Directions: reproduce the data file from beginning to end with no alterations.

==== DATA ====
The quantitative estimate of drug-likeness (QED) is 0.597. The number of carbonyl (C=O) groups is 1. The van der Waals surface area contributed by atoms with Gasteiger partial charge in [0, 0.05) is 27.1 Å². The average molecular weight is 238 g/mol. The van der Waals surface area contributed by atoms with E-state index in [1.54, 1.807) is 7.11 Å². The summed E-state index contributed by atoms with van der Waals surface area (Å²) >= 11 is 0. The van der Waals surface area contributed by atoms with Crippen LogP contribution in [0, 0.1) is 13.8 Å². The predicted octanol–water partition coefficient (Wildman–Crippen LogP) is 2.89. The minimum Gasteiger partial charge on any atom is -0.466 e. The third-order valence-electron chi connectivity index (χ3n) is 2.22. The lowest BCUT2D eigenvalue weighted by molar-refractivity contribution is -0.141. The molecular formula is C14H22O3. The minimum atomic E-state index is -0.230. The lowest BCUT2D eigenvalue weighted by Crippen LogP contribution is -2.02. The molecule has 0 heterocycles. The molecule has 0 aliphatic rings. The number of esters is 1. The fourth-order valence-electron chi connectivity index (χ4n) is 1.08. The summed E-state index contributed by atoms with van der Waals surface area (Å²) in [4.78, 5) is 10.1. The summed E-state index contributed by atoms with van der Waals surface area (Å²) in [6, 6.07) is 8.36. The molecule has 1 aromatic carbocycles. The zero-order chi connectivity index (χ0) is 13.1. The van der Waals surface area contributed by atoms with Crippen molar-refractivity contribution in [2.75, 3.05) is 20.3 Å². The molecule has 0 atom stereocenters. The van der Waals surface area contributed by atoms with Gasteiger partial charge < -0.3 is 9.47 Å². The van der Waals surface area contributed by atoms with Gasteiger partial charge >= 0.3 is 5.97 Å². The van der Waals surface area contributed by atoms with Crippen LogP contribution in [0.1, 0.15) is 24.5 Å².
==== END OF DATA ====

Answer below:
The quantitative estimate of drug-likeness (QED) is 0.597. The number of carbonyl (C=O) groups is 1. The van der Waals surface area contributed by atoms with Gasteiger partial charge in [0, 0.05) is 27.1 Å². The average molecular weight is 238 g/mol. The van der Waals surface area contributed by atoms with E-state index in [1.54, 1.807) is 7.11 Å². The summed E-state index contributed by atoms with van der Waals surface area (Å²) >= 11 is 0. The van der Waals surface area contributed by atoms with Crippen LogP contribution in [0, 0.1) is 13.8 Å². The predicted octanol–water partition coefficient (Wildman–Crippen LogP) is 2.89. The minimum Gasteiger partial charge on any atom is -0.466 e. The third-order valence-electron chi connectivity index (χ3n) is 2.22. The lowest BCUT2D eigenvalue weighted by molar-refractivity contribution is -0.141. The molecular formula is C14H22O3. The minimum atomic E-state index is -0.230. The lowest BCUT2D eigenvalue weighted by Crippen LogP contribution is -2.02. The molecule has 0 heterocycles. The molecule has 0 aliphatic rings. The number of esters is 1. The fourth-order valence-electron chi connectivity index (χ4n) is 1.08. The summed E-state index contributed by atoms with van der Waals surface area (Å²) in [4.78, 5) is 10.1. The summed E-state index contributed by atoms with van der Waals surface area (Å²) in [6, 6.07) is 8.36. The molecule has 1 aromatic carbocycles. The zero-order chi connectivity index (χ0) is 13.1. The van der Waals surface area contributed by atoms with Crippen molar-refractivity contribution in [2.75, 3.05) is 20.3 Å². The molecule has 0 atom stereocenters. The van der Waals surface area contributed by atoms with Gasteiger partial charge < -0.3 is 9.47 Å². The van der Waals surface area contributed by atoms with Gasteiger partial charge >= 0.3 is 5.97 Å². The van der Waals surface area contributed by atoms with Crippen LogP contribution in [0.1, 0.15) is 24.5 Å².